E-Commerce Could Save Billions Across Healthcare Supply Chain

An Andersen study on the future value of e-commerce in the healthcare industry found that, in a fully mature environment, e-commerce could bring 2 to 10 percent total benefit, or up to $6 billion in value, to participants across the supply chain.

The study, conducted by Andersen’s pharmaceutical, biomedical and health services (PBH) supply chain practice, measured both the tangible and intangible values of e-commerce in the healthcare supply chain of the future. Among the areas studies were product procurement, order management, operational efficiency, invoice processing, systems integration and contract management. The potential 2 to 10 percent total benefit is reached by combining a potential 1 to 2 percent benefit for providers, and a 1 percent to 8 percent benefit for suppliers.

The biggest potential benefit of e-commerce for providers involves eliminating overpayments and reducing rework and manual processes. The benefit for suppliers lies in freeing sales representatives from administrative tasks, enabling them more time to sell, providing access to real-time sales information, allowing for better management of fill-rates and operational processes and reducing the level of effort for labor-intensive administrative processes including contracts, rebates and eligibility.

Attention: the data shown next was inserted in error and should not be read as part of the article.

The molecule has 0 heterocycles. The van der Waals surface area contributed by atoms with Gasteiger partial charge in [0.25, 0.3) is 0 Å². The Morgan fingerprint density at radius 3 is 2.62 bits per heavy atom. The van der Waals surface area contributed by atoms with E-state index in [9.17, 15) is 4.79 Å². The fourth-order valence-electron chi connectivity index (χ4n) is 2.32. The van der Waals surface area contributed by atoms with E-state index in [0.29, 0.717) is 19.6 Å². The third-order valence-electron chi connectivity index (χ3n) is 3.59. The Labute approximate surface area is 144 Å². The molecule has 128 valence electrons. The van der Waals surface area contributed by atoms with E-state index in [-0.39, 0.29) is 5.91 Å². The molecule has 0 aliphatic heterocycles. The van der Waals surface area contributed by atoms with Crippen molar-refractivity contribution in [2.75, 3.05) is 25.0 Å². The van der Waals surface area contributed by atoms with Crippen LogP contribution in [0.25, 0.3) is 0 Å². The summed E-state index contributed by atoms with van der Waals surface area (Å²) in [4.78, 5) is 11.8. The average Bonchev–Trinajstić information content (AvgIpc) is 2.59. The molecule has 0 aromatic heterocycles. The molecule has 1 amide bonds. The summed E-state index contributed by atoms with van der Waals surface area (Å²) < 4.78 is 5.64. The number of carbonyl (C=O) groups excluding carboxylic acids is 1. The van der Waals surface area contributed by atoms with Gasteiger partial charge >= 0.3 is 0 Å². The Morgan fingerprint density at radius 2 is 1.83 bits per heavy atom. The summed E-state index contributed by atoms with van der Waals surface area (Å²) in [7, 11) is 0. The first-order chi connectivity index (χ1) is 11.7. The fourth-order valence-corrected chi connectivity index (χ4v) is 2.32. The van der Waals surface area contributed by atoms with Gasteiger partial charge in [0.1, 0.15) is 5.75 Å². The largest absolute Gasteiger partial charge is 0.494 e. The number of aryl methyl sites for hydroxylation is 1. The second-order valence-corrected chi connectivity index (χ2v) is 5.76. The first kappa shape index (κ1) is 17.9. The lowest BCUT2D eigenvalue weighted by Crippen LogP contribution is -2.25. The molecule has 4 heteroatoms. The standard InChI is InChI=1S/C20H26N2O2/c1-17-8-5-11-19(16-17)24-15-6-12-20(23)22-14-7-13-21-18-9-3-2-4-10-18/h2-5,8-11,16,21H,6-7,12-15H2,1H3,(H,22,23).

Other findings of the study include:

  • In medical and surgical supplies, providers overpay suppliers from 2 percent to 7 percent based on the available contract price 
  • Different facilities on the same health system pay a different price 40 percent of the time, while price differentials are, on average, in the 1 percent to 2 percent range 
  • Of the eligible provider transactions that are or could be conducted through e-commerce, 31 percent are actually conducted through e-commerce 
  • For manufacturers, sales representatives spend an estimated 25 percent to 49 percent of their time on administrative issues that detract from actual selling efforts. Only 14 percent of medical surgical distributors’ sales representative time is spent selling products or educating customers 
  • Among hospitals, an estimated 40 percent of a purchaser’s time and 68 percent of an accounts payable worker’s time is spent on manual processing and re-work. And, 52 percent of all re-work could be eliminated through e-commerce 
  • Real-time visibility of sales transactions would allow suppliers to better fill orders and manage operations.

“This study quantifies the future state of the healthcare industry through the use of e-commerce,” said Ramona Lacy, partner with Andersen’s PBH supply chain practice. “It will be a roadmap for all parties involved in the supply chain.”

The study combined an activity-based costing method and interview process to estimate future benefit potential. On-site analyses were conducted at multiple supply chain sites, including providers, direct and indirect manufacturers, distributors and pharmacy wholesalers. The study, which began in November 2000, was sponsored by Novation, LLC and Neoforma.com, Inc.

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